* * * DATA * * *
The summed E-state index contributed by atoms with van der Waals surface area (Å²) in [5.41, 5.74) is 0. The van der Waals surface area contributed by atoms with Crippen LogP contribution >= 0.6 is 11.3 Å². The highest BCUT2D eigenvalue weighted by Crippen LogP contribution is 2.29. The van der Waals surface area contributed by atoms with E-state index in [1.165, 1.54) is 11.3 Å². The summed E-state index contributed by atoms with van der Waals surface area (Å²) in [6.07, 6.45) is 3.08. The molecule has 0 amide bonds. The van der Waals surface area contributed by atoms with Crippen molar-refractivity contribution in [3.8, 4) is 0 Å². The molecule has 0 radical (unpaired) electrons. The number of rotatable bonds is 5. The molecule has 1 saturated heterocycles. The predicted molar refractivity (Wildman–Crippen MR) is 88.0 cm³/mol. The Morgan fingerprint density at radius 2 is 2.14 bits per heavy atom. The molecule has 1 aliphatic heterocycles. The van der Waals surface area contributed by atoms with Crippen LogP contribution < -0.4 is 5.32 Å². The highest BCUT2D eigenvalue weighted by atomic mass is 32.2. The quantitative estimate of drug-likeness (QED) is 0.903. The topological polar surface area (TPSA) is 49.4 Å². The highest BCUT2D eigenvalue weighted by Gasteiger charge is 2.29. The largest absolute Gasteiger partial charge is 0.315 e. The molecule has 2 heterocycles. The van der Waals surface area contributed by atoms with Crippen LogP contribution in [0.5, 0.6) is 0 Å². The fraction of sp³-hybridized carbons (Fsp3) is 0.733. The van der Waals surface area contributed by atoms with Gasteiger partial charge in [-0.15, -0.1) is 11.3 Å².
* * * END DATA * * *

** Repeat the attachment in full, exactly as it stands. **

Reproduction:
The summed E-state index contributed by atoms with van der Waals surface area (Å²) in [5.41, 5.74) is 0. The van der Waals surface area contributed by atoms with Crippen LogP contribution >= 0.6 is 11.3 Å². The highest BCUT2D eigenvalue weighted by Crippen LogP contribution is 2.29. The van der Waals surface area contributed by atoms with E-state index in [1.165, 1.54) is 11.3 Å². The summed E-state index contributed by atoms with van der Waals surface area (Å²) in [6.07, 6.45) is 3.08. The molecule has 0 amide bonds. The van der Waals surface area contributed by atoms with Crippen molar-refractivity contribution in [3.8, 4) is 0 Å². The molecule has 0 radical (unpaired) electrons. The number of rotatable bonds is 5. The molecule has 1 saturated heterocycles. The predicted molar refractivity (Wildman–Crippen MR) is 88.0 cm³/mol. The Morgan fingerprint density at radius 2 is 2.14 bits per heavy atom. The molecule has 1 aliphatic heterocycles. The van der Waals surface area contributed by atoms with Crippen LogP contribution < -0.4 is 5.32 Å². The highest BCUT2D eigenvalue weighted by atomic mass is 32.2. The quantitative estimate of drug-likeness (QED) is 0.903. The topological polar surface area (TPSA) is 49.4 Å². The highest BCUT2D eigenvalue weighted by Gasteiger charge is 2.29. The largest absolute Gasteiger partial charge is 0.315 e. The molecule has 2 heterocycles. The van der Waals surface area contributed by atoms with Crippen LogP contribution in [0.5, 0.6) is 0 Å². The fraction of sp³-hybridized carbons (Fsp3) is 0.733. The van der Waals surface area contributed by atoms with Gasteiger partial charge in [-0.15, -0.1) is 11.3 Å².